Changing the default. How to promote healthier food choices

Research output: Contribution to conferenceAbstractAcademic

Abstract

The current environment promotes overeating, hence contributing to the rapid increase in obesity prevalence. To curb the obesity epidemic, it is important that people make healthier food choices. Lately more researchers and health professionals have argued for obesity policy. A public policy tool rising in popularity is ‘nudging’. The goal of nudging is to alter people’s choices without taking any alternatives away. This can be achieved by making small changes in the environment. One example of a nudge is changing the default. Changing the default option can markedly change one’s choice behaviour. Whether this nudge is also effective regarding food choice behaviour is not that clear yet. In an online study, participants were asked to choose a hamburger from a menu. After choosing the hamburger they were randomly divided over three conditions regarding the side dish they received. In the first condition participants received by default a large portion of fries. In the second condition participants received by default a small portion of fries, and in the third condition participants could choose between the two portion sizes. In both the first and second condition participants were given the option to switch to the other portion size. Results showed that especially when hungry, participants choose the side dish that was presented as the default more often. This suggests that a default change may indeed help people make healthier food choices.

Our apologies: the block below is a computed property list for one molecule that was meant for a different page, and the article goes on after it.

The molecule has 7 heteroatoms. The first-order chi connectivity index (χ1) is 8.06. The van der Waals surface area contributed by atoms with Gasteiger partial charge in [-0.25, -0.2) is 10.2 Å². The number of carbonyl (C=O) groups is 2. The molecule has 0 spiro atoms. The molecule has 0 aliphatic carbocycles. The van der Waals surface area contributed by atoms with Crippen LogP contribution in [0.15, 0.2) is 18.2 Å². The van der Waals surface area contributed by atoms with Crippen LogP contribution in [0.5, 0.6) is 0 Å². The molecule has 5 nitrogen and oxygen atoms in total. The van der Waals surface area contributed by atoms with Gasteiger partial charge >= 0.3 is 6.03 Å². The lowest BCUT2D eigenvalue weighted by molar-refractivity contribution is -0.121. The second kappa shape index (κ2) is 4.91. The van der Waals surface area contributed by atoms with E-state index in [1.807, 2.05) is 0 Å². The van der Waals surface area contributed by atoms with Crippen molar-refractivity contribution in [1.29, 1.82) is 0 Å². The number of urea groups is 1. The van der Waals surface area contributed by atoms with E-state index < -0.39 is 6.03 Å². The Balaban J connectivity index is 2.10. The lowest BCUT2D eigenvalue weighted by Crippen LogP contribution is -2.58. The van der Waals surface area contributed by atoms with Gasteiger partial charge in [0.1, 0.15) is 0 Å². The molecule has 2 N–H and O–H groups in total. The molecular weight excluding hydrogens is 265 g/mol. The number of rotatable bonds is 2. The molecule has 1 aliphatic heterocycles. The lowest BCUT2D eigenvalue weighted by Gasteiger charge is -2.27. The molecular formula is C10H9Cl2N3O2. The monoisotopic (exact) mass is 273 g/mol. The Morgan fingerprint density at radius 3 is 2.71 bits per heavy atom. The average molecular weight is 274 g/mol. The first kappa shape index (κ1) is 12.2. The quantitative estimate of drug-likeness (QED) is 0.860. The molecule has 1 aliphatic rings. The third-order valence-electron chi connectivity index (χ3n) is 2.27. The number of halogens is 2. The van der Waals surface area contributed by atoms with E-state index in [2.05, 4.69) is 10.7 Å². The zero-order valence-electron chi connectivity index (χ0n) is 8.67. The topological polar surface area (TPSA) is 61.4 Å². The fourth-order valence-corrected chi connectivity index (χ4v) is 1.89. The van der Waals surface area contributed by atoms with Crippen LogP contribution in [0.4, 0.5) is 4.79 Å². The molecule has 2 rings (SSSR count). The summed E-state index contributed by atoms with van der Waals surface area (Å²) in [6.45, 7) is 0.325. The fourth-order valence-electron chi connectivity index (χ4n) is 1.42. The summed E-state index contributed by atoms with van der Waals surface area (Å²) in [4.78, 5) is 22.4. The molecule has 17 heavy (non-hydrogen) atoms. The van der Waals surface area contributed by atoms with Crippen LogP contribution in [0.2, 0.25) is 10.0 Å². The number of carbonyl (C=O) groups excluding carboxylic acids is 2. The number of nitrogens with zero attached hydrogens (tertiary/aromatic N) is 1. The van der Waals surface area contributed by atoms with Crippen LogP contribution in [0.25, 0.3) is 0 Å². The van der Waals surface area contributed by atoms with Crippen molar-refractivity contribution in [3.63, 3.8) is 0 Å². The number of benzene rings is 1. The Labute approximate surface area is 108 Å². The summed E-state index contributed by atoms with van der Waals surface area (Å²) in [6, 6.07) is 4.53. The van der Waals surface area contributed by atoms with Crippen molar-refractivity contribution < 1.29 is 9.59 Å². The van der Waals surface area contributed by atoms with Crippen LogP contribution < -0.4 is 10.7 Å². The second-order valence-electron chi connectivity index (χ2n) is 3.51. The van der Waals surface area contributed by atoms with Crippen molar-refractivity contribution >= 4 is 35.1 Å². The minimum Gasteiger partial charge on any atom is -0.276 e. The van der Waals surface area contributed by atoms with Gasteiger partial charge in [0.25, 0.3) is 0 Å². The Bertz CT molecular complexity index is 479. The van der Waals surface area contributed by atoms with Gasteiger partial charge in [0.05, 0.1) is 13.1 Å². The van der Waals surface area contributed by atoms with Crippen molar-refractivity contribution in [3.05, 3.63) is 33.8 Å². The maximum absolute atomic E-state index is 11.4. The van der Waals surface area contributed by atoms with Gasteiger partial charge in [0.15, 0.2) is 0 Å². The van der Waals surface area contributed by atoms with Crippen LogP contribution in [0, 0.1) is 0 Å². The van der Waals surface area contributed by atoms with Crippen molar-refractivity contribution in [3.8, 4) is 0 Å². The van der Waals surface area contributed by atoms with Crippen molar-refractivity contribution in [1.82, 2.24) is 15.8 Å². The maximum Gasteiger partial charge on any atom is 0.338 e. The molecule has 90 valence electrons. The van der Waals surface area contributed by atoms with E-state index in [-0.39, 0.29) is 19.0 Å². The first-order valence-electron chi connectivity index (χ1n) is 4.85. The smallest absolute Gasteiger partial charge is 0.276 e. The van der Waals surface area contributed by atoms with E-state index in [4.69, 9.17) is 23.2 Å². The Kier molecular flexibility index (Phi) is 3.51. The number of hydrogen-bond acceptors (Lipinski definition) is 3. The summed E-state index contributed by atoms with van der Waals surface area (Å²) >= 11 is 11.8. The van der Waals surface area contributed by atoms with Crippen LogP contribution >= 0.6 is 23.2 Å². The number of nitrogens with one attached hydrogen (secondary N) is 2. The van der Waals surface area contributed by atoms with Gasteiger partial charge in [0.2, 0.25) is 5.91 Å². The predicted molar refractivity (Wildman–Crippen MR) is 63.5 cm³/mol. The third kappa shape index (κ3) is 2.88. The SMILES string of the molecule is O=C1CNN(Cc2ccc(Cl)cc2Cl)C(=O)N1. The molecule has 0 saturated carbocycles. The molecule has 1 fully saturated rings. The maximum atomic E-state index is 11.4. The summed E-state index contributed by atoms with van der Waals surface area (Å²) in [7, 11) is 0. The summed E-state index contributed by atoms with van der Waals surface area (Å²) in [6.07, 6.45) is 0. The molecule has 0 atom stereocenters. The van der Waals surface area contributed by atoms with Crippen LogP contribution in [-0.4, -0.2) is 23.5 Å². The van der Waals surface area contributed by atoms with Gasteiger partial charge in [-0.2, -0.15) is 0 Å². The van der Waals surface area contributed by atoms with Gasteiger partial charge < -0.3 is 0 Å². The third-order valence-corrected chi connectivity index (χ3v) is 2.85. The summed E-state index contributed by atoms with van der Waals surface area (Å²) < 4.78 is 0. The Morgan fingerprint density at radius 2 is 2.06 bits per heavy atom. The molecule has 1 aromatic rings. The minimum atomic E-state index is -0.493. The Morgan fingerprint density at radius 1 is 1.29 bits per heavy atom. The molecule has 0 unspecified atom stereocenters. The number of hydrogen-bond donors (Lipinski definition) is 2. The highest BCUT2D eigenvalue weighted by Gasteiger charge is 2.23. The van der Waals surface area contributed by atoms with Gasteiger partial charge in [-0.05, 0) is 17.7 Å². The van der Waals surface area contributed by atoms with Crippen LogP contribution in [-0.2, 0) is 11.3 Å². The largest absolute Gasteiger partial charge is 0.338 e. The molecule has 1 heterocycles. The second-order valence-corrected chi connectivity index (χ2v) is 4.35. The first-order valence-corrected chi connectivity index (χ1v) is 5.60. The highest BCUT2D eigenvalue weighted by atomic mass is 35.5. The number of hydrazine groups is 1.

Original languageEnglish
Pages475-475
DOIs
Publication statusPublished - 1 Jan 2013
EventThe 37th Annual Meeting of the British Feeding and Drinking Group -
Duration: 4 Apr 20135 Apr 2013

Conference

ConferenceThe 37th Annual Meeting of the British Feeding and Drinking Group
Period4/04/135/04/13

Cite this

Giesen, J. C. A. H., Geyskens, K., Goukens, C., & Havermans, R. C. (2013). Changing the default. How to promote healthier food choices. 475-475. Abstract from The 37th Annual Meeting of the British Feeding and Drinking Group, . https://doi.org/10.1016/j.appet.2013.06.026